The USPGA Tour moves to Akron in Ohio this week, with the staging of the $7.5 million WGC Bridgestone Invitational. The tournament is one of the more prestigious events of the season and any prizemoney earned by players is counted as official money on both the US and European Tours.
The tournament used to be known as the World Series Of Golf and was first played in 1962. It quickly became one of the showpiece events of the season and in 1999 it was relaunched as the WGC-NEC Invitational, making it one of the three official individual events of the World Golf Championships (WGC) series. The winner of any of these three events receives 39 Official Golf World Ranking Points, meaning that with The Players Championship (40 points) they are the highest ranking events of the season after the four Major championships, which guarantee the winner 50 points. This is the first year that Bridgestone have sponsored the event.
All of the world’s top ten players will be present at the Firestone Country Club, and its status as an invitation-only tournament means that one of the strongest fields of the season will line up on Thursday. There is no halfway cut and a total of 78 players will play all four rounds, the only absentees being Northern Ireland’s Darren Clarke and Scotland’s Colin Montgomerie. Clarke is still recovering from his wife’s death and will not be taking up his invitation, while Montgomerie is assured of a Ryder Cup berth on the European team and so has decided to give himself a week off. Look out for the form of US Open champion Geoff Ogilvy, his fellow Australian Adam Scott, South Africa’s Trevor Immelman and Davis Love III – Love was controversially left out of the US Ryder Cup team earlier this week and has a point to prove.
There are two main stories to focus on in the build-up to tomorrow’s first round, however. The first is that of the European Ryder Cup hopefuls and, in particular, Ireland’s Paul McGinley and Spain’s Jose Maria Olazabal. The two men occupy the final two qualifying berths for captain Ian Woosnam’s team and they will be looking to consolidate those positions ahead of next week’s final qualifying event in Munich.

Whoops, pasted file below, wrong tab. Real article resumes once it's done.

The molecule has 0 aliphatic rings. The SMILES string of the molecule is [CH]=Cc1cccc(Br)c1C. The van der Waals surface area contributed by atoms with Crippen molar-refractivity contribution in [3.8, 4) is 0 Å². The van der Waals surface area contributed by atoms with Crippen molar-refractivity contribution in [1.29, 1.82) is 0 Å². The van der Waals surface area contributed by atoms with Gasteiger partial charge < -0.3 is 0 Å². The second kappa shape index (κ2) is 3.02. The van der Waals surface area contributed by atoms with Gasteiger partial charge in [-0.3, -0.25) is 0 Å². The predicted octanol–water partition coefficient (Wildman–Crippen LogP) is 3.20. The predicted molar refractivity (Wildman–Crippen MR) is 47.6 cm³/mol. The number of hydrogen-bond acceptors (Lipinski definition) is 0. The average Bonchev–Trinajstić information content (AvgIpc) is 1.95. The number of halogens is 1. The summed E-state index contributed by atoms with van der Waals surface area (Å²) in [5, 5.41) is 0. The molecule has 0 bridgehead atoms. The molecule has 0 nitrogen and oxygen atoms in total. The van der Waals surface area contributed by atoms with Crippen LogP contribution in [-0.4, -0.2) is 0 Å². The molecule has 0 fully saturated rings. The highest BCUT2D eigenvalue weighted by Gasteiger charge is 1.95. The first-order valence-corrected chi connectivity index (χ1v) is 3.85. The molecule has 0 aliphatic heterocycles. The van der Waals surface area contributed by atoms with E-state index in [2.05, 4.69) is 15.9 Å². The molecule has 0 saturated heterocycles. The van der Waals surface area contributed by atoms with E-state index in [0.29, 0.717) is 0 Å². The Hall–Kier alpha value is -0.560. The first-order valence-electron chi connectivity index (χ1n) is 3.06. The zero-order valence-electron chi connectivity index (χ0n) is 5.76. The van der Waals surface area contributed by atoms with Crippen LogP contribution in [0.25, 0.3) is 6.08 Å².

Olazabal slipped several place down the rankings following last week’s USPGA Championship after the strong performances from England’s Luke Donald, Spain’s Sergio Garcia and Sweden’s Henrik Stenson. Olazabal had looked to be a certainty to qualify automatically for most of the last two seasons but his form has deserted him as the deadline looms large. He has announced that he will be missing the final qualifying event next week, so both he and Woosnam will be hoping for a finish in at least the top 20 at Firestone. Both will be quietly confident that Olazabal can achieve this – he certainly likes the course and the event. He is a two-time winner and in the opening round of his first victory in 1990 he shot a stunning 61.
McGinley’s decision to miss the USPGA so that he could attend Heather Clarke’s funeral did his Ryder Cup hopes less harm than many predicted. His nearest rivals on the points list, Paul Broadhurst and Kenneth Ferrie, could not captialise on McGinley’s absence at Medinah. Neither Broadhurst nor Ferrie have qualified for this week’s tournament at Firestone, so McGinley has an excellent chance to put some distance between him and the chasing pack ahead of next week. McGinley also has form on the course – he finished third last year, just two shots behind the winner.
That winner was Tiger Woods (pictured with the trophy), and he is the other main story to concentrate on before play begins. The world number one is aiming to win his fourth consecutive tournament this week, a run that includes two Major championships. His superiority over the rest of the world’s top players seems to be growing now that he has managed to re-focus after his father’s sad death earlier in the year.
Wherever he goes he is the star attraction and it will be no different this week. He claims that he is in the best form of his life – better even than in 2000, when he won nine USPGA Tour events including three Majors. His five shot victory at Medinah in the USPGA Championship last week ensured that he became the first man in the history of the modern game to win multiple Major championships in consecutive years (2005 Masters and Open, 2006 Open and USPGA). Even the legendary Jack Nicklaus, whose record of 18 Majors is now in Woods’ sights, never achieved this feat.
Despite the presence at Firestone of a host of top players, bookmakers have installed Woods at the amazingly short price of 5/4 to win the WGC Bridgestone Invitational for the fifth time. Donald and Garcia have been improving in recent weeks and are now both free of the stress of having to earn Ryder Cup points, but it is impossible to look beyond the world’s best player. Most of the spectators this week will also probably struggle to look beyond him. They have a chance to see a true genius of the sporting world at close quarters, so who could blame them for forsaking the other players and following the great man like pilgrims?